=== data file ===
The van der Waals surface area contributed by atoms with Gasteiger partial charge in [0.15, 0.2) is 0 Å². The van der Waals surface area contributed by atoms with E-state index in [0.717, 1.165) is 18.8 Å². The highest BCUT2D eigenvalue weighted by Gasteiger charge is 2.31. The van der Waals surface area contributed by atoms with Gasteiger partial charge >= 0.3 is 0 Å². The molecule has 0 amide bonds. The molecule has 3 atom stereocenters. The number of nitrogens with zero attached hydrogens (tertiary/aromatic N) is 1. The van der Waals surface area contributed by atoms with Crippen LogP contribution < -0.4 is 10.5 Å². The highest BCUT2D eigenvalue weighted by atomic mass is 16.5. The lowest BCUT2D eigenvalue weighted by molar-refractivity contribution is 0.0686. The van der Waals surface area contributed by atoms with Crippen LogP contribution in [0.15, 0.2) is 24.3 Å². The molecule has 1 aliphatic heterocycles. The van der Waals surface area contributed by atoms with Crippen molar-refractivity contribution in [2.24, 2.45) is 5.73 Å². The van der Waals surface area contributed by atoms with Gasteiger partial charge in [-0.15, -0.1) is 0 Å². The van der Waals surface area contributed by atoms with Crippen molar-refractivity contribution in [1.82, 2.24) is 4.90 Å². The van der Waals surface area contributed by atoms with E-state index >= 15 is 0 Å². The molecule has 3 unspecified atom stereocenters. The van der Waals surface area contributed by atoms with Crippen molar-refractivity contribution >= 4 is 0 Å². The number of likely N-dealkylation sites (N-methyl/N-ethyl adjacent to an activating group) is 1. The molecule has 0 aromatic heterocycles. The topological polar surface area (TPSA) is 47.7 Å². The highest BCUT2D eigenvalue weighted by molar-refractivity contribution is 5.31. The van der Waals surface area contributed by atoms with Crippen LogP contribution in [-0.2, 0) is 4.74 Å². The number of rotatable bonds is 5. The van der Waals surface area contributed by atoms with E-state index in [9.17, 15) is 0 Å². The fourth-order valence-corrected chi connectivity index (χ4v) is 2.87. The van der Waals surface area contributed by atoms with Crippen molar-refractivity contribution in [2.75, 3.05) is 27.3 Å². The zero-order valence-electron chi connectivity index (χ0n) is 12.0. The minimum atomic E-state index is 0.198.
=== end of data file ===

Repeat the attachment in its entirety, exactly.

The van der Waals surface area contributed by atoms with Gasteiger partial charge in [0.15, 0.2) is 0 Å². The van der Waals surface area contributed by atoms with E-state index in [0.717, 1.165) is 18.8 Å². The highest BCUT2D eigenvalue weighted by Gasteiger charge is 2.31. The van der Waals surface area contributed by atoms with Gasteiger partial charge >= 0.3 is 0 Å². The molecule has 0 amide bonds. The molecule has 3 atom stereocenters. The number of nitrogens with zero attached hydrogens (tertiary/aromatic N) is 1. The van der Waals surface area contributed by atoms with Crippen LogP contribution < -0.4 is 10.5 Å². The highest BCUT2D eigenvalue weighted by atomic mass is 16.5. The lowest BCUT2D eigenvalue weighted by molar-refractivity contribution is 0.0686. The van der Waals surface area contributed by atoms with Crippen LogP contribution in [0.15, 0.2) is 24.3 Å². The molecule has 1 aliphatic heterocycles. The van der Waals surface area contributed by atoms with Crippen molar-refractivity contribution in [2.24, 2.45) is 5.73 Å². The van der Waals surface area contributed by atoms with Gasteiger partial charge in [-0.15, -0.1) is 0 Å². The van der Waals surface area contributed by atoms with Crippen molar-refractivity contribution in [1.82, 2.24) is 4.90 Å². The van der Waals surface area contributed by atoms with E-state index >= 15 is 0 Å². The molecule has 3 unspecified atom stereocenters. The van der Waals surface area contributed by atoms with Crippen molar-refractivity contribution >= 4 is 0 Å². The number of likely N-dealkylation sites (N-methyl/N-ethyl adjacent to an activating group) is 1. The molecule has 0 aromatic heterocycles. The topological polar surface area (TPSA) is 47.7 Å². The highest BCUT2D eigenvalue weighted by molar-refractivity contribution is 5.31. The van der Waals surface area contributed by atoms with Crippen LogP contribution in [-0.2, 0) is 4.74 Å². The number of rotatable bonds is 5. The van der Waals surface area contributed by atoms with E-state index in [9.17, 15) is 0 Å². The fourth-order valence-corrected chi connectivity index (χ4v) is 2.87. The van der Waals surface area contributed by atoms with Crippen molar-refractivity contribution in [2.75, 3.05) is 27.3 Å². The zero-order valence-electron chi connectivity index (χ0n) is 12.0. The minimum atomic E-state index is 0.198.